HomeReviewReview: “Smoke And Mirrors” by The Colony
22nd September 2019
Review: “Smoke And Mirrors” by The Colony
Returning with their fourth studio album “Smoke And Mirrors” are Glaswegian 5 piece Metal act The Colony. They’ve been around the Eastern European touring circuit since their 2011 debut having been a band since 2006, clocking up festival appearances in as far flung places as Romania. All of which means they can’t have been inspired to take their name from the Lawrence Fishburne Horror film of the same name which appeared in 2014. The band announced a new guitarist in Tristan Dales during the build up to this release though he doesn’t appear on the recording itself. Vocalist Peter Cullen, Guitarist duo Aaron Hobkirk and Konnar Anderson are alongside drummer Riki Hobkirk and bassist George Struthers for one last time.
Eerie feedback and swirling sonics build into a classic Metal introduction passage, a majestic bridge to the castle of the opening track proper, “Smoke” has been severed from “On My Own” for no apparent reason. Not that it matters. The latter is the first track proper and wastes no time in the vocals kicking in. The Trivium esq riffs and transition between the unclean venom and beautiful cleans is masterful even if those uncleans seem a little forced. A barked spoken word akin to something you might find on a hardcore track doesn’t work at all and is fortunately short-lived and overshadowed by the quality of some simply stunning lead guitar work. The pace drops a notch for a second spoken word with a much improved atmospheric delivery. “Soul Saviour” continues the flow with some programming used in the opening riff salvo and in some of the unclean vocal switches to good effect. Perhaps less this time out is that hardcore esq spoken word one line that is out of place at best but as it’s buried in the mix of In Flames inspired pitch harmonics its less of an irritant. The guitars and the clean vocals which are both brilliant will keep you coming back for more, as will the fragile honesty of the lyrics. Slowing things down and introducing an acoustic guitar after a classic Metal introduction “The Flood” has that classic radio appealing big slow epic sing-a-long anthem chorus and mass appeal. A piano passage adds a wonderful atmospheric and the change up between the acoustic and electric guitar work is with impressive skill and craftsmanship.
After the epic comes “Here We Stand” with some Iron Maiden influence in the opening riffage before going full on Metalcore with some classic era leanings. A fist pumping, headbanging anthem of a track, the Jesse Leech esq backing vocal uncleans add a nice edge to the cleans while the tempo shifts and symphonic lead florishes add a shine to crunch of the rythmic pummellingly. “Always” has a similarly relentless battering ram of kit work from sticksman Riki Hobkirk during its opening and end up with creating a heart wrenching juxtaposition of driving riffs and bold sentimental vocals with thought provoking substance in its style. As with album introduction.”Smoke”, “Mirrors” is an instrumental bridge that cleanses the soul with a melodic passage of melloncholic overtones…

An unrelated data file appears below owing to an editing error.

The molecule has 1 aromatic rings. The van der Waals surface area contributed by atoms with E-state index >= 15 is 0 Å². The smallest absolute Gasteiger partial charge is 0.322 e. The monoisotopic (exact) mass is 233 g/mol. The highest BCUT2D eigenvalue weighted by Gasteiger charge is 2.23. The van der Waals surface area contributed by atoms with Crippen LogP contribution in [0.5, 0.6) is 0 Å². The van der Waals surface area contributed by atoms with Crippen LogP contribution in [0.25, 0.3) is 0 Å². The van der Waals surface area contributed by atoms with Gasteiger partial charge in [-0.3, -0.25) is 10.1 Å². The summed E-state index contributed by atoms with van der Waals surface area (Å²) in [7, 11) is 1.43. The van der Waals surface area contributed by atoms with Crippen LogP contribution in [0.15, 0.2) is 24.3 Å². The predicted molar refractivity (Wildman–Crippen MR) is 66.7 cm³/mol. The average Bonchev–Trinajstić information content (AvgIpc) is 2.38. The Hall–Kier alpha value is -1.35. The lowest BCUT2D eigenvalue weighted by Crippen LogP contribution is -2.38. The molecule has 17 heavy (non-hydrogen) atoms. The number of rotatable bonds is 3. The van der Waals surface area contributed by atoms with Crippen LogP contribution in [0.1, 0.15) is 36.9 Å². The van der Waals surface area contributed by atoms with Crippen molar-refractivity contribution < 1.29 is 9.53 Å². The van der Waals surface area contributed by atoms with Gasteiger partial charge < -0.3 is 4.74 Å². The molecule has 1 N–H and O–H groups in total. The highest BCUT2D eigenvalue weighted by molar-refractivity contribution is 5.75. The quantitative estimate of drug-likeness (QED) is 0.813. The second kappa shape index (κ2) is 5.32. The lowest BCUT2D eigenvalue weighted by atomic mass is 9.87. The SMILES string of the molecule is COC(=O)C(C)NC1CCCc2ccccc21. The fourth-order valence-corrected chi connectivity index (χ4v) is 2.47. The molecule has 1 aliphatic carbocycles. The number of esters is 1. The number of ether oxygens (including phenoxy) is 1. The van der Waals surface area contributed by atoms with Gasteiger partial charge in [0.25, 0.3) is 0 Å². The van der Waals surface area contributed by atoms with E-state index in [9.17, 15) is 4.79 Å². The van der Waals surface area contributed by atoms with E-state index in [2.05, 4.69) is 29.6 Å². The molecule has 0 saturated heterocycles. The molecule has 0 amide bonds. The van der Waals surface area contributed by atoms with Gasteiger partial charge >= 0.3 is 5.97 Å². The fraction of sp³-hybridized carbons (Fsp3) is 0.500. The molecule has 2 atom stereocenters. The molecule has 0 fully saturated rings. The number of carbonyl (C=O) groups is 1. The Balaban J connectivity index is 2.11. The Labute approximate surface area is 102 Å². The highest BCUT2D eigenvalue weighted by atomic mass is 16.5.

…and then things go left. “Carry On” takes the programming to a whole new level with a dubstep introduction that remains buried in the mix as the guitars kick in beside some cold synths. It’s not that it’s a bad thing necessarily, just that it comes as an unexpected double take shock on the first few listens. A picking passage with a whisper that builds into a scream before breaking back the guitars is a masterful moment and the some introspective lyrics “you give me a reason to carry on, the rain never fell so hard, the sun is yet to come” Cullen brings poetic intrigue to the weight of sentiment in the passionately delivered vocals. The Groove Metal riffs that bring the track to a close are choice as by this point in the album you will have come to expect. Slowing things down with the melodic acoustic guitars and pained clean vocals comes “Disconnected” which swirls on the edge of the darkness of mental health with deep and meaningful thoughts. The closing “Sands of Time” echoes that with the heartbreak of a broken relationship the lyrical theme. Unlike it’s predecessor, after the melody laiden introduction, the guitars come down and the energy rises with a rhythmic powerhouse. Cullen’s savage elongated unclean roar is real moment during the epic cut that falls just short of 8 minutes. A fine album, well worth a listen if you fancy sinking your teeth into its epicness. [7.5/10]
On My Own
Here We Stand
Sands Of Time
“Smoke And Mirrors” by The Colony is out on 28th September